Besides, if you simply here the “rumblings” or “rumors” of violence, who would you lock away and punish in the first place?


      • In reply to Wesern Point of View

        It’s the police who should ensure the safety of the students. Not the university. No one should be afraid of violence because if the police did their job properly, they wouldn’t have to face violence.

        If the protesters/rioters knew the police would arrest them, they would never indulge in violence in the first place.

        And there’s nothing in the article or my post to suggest that this woman is “crazy”. So I don’t know where that illogical argument is coming from.


      • In reply to Wesern Point of View

        No, those are my words, not yours regarding her being crazy, lol, so I will leave that out.

        As far as ANY institution goes, for example a work place, the employer is responsible for the safety of the employee. Same goes for the schools. There are entire security officers privately hired by a university or a PRIVATE institution to enforce this. Therefore, it IS the university/institutions responsibility to ensure an overall safety on THEIR campus/grounds since it is privately owned. Even if somebody falls and trips on a university (at least here in the states), the university must take liability (i know, silly right)?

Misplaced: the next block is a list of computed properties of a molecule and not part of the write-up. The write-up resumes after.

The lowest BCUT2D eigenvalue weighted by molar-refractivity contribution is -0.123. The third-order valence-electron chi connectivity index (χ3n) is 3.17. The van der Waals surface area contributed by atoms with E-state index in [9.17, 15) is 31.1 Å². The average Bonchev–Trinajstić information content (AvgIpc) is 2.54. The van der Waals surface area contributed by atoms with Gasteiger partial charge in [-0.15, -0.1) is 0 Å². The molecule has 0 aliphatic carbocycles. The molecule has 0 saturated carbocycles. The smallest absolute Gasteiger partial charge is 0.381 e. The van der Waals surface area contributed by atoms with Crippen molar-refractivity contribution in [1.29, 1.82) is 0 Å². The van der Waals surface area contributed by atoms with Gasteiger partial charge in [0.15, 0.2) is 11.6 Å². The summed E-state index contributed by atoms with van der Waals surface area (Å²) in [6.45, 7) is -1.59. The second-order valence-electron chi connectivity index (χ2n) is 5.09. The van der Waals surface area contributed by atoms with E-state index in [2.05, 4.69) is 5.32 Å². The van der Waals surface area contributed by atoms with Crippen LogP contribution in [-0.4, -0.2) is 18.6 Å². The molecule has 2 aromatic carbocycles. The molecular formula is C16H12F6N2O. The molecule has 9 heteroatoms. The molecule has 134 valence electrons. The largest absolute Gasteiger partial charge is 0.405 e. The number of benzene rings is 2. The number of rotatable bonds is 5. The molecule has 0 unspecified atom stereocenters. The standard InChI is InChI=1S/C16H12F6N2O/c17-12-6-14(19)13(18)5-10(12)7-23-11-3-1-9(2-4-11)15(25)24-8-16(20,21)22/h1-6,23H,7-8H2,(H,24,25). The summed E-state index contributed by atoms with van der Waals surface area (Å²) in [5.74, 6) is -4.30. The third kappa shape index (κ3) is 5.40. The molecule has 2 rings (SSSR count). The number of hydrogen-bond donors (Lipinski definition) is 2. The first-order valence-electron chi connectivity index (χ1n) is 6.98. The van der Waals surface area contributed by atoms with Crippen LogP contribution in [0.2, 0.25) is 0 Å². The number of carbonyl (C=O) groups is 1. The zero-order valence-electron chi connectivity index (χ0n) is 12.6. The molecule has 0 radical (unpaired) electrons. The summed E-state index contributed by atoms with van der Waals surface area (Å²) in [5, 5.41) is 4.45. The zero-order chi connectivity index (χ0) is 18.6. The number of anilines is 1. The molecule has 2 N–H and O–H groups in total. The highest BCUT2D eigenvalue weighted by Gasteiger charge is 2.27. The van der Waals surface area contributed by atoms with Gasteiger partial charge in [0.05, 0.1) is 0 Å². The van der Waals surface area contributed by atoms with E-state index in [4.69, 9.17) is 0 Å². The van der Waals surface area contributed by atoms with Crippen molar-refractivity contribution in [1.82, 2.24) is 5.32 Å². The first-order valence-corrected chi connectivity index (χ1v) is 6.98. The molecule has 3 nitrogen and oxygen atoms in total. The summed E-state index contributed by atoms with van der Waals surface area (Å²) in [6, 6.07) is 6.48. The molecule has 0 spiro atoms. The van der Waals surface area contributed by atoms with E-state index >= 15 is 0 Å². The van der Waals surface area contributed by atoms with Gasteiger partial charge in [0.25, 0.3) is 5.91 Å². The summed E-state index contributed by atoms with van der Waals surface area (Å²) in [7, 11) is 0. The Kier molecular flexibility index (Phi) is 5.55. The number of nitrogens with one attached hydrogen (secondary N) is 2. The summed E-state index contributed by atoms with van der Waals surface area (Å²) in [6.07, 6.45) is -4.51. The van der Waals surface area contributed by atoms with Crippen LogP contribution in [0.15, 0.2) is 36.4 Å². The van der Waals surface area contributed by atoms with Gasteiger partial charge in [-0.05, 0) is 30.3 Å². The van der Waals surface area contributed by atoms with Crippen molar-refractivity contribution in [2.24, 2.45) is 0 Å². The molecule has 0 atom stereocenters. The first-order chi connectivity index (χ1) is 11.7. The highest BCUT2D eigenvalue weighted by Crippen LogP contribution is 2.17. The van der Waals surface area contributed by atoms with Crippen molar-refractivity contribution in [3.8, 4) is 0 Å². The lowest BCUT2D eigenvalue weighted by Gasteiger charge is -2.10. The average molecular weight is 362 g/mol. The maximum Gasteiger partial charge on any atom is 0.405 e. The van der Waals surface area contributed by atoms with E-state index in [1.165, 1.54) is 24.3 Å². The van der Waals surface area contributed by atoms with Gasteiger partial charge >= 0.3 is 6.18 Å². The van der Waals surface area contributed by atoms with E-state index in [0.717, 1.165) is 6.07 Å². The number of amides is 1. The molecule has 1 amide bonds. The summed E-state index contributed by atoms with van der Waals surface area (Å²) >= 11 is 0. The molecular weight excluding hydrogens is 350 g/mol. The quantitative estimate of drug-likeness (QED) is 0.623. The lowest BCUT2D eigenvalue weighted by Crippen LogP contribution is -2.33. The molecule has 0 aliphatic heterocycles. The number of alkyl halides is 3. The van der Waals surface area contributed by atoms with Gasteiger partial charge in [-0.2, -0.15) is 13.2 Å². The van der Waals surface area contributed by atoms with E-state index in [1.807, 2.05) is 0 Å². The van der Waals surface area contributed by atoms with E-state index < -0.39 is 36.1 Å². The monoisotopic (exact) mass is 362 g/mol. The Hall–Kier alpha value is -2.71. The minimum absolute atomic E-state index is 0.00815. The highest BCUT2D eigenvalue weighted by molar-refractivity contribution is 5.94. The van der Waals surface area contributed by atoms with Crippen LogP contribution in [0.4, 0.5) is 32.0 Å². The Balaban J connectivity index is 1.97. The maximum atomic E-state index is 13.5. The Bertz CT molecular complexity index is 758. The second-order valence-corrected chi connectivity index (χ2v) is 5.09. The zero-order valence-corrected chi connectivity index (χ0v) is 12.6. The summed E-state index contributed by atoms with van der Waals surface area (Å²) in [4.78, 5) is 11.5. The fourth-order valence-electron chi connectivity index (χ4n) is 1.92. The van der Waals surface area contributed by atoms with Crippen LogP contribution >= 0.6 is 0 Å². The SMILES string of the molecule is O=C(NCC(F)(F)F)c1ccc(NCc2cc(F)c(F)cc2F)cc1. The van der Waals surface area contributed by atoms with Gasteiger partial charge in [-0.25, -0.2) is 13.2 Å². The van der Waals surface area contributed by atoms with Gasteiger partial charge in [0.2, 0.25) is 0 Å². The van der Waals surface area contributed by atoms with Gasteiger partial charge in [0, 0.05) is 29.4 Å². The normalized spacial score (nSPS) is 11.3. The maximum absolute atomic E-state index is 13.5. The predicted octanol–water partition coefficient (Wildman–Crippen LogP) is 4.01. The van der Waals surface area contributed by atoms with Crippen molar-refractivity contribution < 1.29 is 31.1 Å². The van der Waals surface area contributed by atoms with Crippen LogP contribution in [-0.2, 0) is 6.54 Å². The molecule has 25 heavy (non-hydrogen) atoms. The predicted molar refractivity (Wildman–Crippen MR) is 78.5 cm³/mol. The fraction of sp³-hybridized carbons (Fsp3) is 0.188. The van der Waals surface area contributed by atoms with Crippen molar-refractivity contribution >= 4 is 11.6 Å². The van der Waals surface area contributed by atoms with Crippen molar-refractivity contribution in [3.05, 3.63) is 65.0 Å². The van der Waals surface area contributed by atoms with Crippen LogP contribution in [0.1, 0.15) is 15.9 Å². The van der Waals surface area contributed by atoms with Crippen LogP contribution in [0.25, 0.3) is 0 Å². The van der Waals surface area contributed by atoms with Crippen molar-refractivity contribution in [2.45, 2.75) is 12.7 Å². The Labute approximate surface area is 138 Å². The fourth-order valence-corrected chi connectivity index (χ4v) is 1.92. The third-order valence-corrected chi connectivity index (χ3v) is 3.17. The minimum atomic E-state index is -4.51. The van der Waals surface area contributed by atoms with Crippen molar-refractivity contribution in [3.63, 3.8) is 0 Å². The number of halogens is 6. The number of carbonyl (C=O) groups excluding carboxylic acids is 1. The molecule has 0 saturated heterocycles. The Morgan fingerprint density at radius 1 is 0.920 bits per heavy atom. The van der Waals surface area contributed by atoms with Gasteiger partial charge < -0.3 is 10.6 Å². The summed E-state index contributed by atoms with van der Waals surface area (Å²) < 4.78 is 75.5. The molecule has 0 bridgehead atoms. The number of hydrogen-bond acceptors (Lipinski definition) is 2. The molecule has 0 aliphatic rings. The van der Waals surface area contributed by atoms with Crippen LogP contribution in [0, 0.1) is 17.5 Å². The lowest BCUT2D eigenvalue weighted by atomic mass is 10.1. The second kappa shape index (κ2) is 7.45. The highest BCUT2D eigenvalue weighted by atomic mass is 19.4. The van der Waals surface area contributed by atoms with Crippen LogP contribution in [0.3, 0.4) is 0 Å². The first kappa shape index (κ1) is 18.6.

Also, policemen cannot go onto private property without either the consent of the owner of the private property (ie the school) OR with a warrant, rigth? So how can cops go onto private property and ensure safety if they cannot enter it in the first place?

        People are afraid of violence regardless of the police doing their job or not. A 100,000 people rabble cannot simply be quelled by a particular police precinct for example.


      • In reply to Wesern Point of View

        I’m not interested in prevention. Only punishment.

        You’re not understanding what I’m saying. I’m saying that if the police did their jobs and punished (not prevented) those who indulge in violence, the rabble will never form the next time.

        That’s because people who form rabbles are cowards. If they knew they will be arrested for breaking stuff or hurting people, they will quietly stay at home.

        And if a private institution has to work extra hard to protect its students from crime (not falling down the stairs), that indicates a breakdown of law and order. Which is exactly what this is.

        I’m not sure what you’re arguing about.